Arancini or Arancine is a typical specialty of Sicilian cuisine! It is delicious street food loved all over the world!

Disagreement: arancina or arancino (singular) arancine or arancini (plural)? In Italian, nouns end in a vowel, and all nouns have a gender, even those that refer to quality, ideas, and things. Usually, Italian singular masculine nouns end in -o, while feminine nouns end in –a.
In Western Sicily, people say “arancina,” but in Eastern Sicily, they pronounce it as “arancino.” Eastern Sicily is wrong; the correct term is arancina. Since it’s a rice ball with the shape of the orange (fruit) (arancia), the fruit is feminine, while the tree (arancio) from which it originated is masculine.


Moreover, since I belong to Western Sicily, I call them Arancine.

This dish evolved to what it is now, thanks to the Arabs controlling Sicily during the Saracen period. At first, it was a simple rice dish made of fragrant saffron rice, enriched with vegetable herbs and chunks of meat.


Typically, it was served on a tray at the center of the table, and everyone ate it with their hands. One day, the Arabs wanted to bring it for a snack during their journey, so they put the rice in a ball of bread dough and fried it so the consistency could withstand the transport.
The origin of the ragu inside the arancina/o is tied to the discovery of the tomato in Europe.

ragu sauce

In fact, this vegetable has monopolized Sicilian cuisine, becoming indispensable in most Sicilian dishes.


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Arancine – Arancini Recipe

Prep Time 30 mins Cook Time 30 mins Total Time 1 hr Difficulty: Intermediate Best Season: Suitable throughout the year


Arancine or Arancini are traditional Italian rice balls coated in breadcrumbs and fried until golden and crispy. They are often filled with various ingredients, such as ragù (meat sauce), mozzarella cheese, and peas.  Here's a basic recipe for classic arancini:


Cooking Mode Disabled


Ragu Sauce



    • Mix the water with the saffron, salt, and butter (cut into pieces).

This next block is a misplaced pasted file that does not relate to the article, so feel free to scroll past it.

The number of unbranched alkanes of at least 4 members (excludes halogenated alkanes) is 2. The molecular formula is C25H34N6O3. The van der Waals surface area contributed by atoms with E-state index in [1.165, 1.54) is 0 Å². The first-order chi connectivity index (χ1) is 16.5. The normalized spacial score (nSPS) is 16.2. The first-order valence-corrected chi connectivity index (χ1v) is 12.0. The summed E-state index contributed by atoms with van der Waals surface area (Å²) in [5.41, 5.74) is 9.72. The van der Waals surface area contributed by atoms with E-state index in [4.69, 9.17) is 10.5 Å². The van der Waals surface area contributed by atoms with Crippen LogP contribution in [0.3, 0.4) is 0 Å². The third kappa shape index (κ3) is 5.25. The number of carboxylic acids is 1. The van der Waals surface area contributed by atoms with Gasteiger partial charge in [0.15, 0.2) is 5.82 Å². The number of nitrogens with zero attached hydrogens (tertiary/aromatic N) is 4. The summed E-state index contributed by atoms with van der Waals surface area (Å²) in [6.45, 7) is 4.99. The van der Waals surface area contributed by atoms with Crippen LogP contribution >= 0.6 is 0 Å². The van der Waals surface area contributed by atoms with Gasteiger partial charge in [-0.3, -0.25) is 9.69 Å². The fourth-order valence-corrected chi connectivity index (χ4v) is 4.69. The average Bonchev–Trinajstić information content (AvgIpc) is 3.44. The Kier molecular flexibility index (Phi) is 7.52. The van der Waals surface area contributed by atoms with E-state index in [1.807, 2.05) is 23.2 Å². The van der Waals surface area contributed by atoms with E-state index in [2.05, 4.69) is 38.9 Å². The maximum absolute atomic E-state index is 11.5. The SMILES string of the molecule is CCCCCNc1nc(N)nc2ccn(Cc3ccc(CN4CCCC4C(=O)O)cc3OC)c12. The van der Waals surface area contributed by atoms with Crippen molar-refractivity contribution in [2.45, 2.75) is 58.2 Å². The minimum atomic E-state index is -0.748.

• When the saffron water comes to a boil, add the rice, lower the heat, and cook until the broth is completely absorbed, stirring occasionally.
    • Turn off the heat and let the rice cool.

Ragu Sauce

    • Finely chop onions, carrots, and celery in a large pan with olive oil.
    • Let them fry for a few minutes, add the pork and beef, and cook for 10 minutes.
    • When the meat is browned, turn up the heat and deglaze with white wine.
    • Let it evaporate, add the bay leaf and cloves, and then peas and tomato paste dissolved in a glass of lukewarm water.
    • Add two more glasses of water, salt, and pepper, and cook over low heat for about an hour and a half.
    • After it cools, remove the bay leaves. When everything is warm, add the cheese and stir.


    • You can form the balls once the rice has completely cooled (it will take at least a couple of hours). To help create the balls, keep a bowl filled with water nearby so you can wet your hand (it makes it easier to handle the rice).
    • Place some rice in your hand and flatten it into your cupped hand.
    • Add a few cubes of mozzarella, the ragu meat filling, and a teaspoon of grated Parmigiano Reggiano cheese.
    • Form a ball as big as an orange, compacting it well; to do this, it is best to keep the hands wet.
    • Dip the rice ball in the beaten egg or a batter made from flour and water, and then roll them in the breadcrumbs.
    • Preheat the oil until it is pretty hot.
    • Dip arancine/i inside the oil, being careful not to burn yourself.
    • Fry until the arancine/i turn golden.
    • When golden, transfer to a plate lined with paper towels to sop up any excess oil.
Keywords: Arancine, Arancini

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